ACCS Weekly Meeting and Confirmation Seminar

Place: Room 621/622, GP South (Building 78)
Time: Thursday 29th November, 10:30 morning Tea, 11:00am seminar

Title: In-situ Distributed Genetic Programming for On-line Learning in Complex Systems

Speaker: Philip Valencia, CSIRO ICT
Host: Prof Peter Lindsay


In Nature, evolution utilises energy to both optimise the current  olution in the current environment as well as exploring innovative   solutions for future unknown environments. Over many entity lifetimes, multi-agent systems can evolve to exhibit intelligent   collective behaviours such as that seen with bees and ants. The collective behaviour is a result of the co-evolution of the agents' embodiments as well as their on-line adaptation and learning capacity (i.e. brains). Interestingly higher-order systems can evolve logic solutions to many problems within the lifetime of the agent, despite a fixed embodiment.  Such exploration and optimsation of logic can be described as "playing" or "training", while the exploitation of logic is akin to "work". For these concepts to even
exist, a number of specific conditions must be present which will be discussed in this presentation.

This research conjectures that agents within a complex real world environment can perform genetic evolution of logic to yield desirable and adaptive collective system behaviours.  Typically the logic for man-made complex systems is devised off-line, centralised and biased by human intuition and simulation accuracy. It will be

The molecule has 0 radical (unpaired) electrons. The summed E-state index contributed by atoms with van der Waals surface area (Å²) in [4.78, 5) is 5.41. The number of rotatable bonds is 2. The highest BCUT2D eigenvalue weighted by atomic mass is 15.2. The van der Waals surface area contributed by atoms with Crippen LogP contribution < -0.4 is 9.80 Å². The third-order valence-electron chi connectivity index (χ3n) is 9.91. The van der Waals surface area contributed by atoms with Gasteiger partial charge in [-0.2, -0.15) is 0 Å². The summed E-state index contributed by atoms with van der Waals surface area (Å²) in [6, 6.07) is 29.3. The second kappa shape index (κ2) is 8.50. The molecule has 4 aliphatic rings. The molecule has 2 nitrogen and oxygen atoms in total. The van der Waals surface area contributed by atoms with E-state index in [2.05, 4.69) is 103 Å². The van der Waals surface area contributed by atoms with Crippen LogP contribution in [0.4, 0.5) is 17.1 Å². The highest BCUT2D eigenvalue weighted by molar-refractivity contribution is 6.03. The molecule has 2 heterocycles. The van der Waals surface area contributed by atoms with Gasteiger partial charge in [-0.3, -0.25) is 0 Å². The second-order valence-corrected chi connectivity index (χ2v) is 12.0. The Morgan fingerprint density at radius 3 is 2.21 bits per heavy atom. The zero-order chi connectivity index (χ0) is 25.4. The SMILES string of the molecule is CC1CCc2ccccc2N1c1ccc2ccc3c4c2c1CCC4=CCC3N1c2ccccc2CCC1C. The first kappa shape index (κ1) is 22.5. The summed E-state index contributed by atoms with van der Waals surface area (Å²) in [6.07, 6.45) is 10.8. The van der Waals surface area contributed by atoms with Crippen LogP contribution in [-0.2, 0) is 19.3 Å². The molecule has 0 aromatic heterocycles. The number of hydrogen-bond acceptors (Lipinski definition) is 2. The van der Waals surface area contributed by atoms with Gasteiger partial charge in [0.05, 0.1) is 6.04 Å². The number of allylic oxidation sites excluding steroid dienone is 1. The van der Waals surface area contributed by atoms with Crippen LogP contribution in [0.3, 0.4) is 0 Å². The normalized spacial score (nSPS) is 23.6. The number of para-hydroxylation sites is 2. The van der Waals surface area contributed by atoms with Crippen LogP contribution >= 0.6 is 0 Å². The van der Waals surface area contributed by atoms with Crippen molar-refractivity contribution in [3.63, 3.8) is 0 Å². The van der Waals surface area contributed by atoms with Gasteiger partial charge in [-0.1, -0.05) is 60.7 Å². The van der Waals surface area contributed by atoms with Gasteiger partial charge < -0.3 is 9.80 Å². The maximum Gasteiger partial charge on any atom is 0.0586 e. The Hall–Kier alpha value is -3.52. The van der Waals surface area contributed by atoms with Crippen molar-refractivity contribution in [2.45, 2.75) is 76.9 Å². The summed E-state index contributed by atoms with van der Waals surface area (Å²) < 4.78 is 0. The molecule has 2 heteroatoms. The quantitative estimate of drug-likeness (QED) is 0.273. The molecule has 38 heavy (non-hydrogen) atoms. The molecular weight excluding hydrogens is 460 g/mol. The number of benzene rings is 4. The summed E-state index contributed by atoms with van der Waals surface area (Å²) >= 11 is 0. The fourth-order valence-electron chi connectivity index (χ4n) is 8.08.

argued that such solutions are inevitably "brittle" and that the in-situ evolution of logic is preferable for specific problem domains.


Philip Valencia received his Bachelors degrees in Engineering (Electronic) and Information Technology from QUT, Australia in 2001. He worked at the CSIRO in Sydney researching real-time time facial recognition and machine learning before his involvement in the Ageless Aerospace Vehicle (AAV) project - a NASA funded project
looking at futuristic aerospace vehicles. For the next 3 years Philip's research focussed on Multi-Agent System (MAS) and Complex Systems Science as methods for achieving self-diagnosing and self-repairing structures. Through this Philip became involved in distributed sensing and actuation for environmental resource
management before returning to Brisbane as a research engineer for the newly formed CSIRO ICT Centre (Autonomous Systems Laboratory). Here he continued researched on Wireless Sensor Networks (WSN).

Dr. Ariel Liebman  
Research Fellow
ARC Centre for Complex Systems
School of ITEE, University of Queensland
tel: +61-7-3365-1623
mobile: +61-(0)414-226-336
room: 78-414, GP South, St Lucia Campus


World-class basic and applied inter-disciplinary research on questions fundamental to understanding, designing and managing complex systems
2009 The ARC Centre for Complex Systems, Australia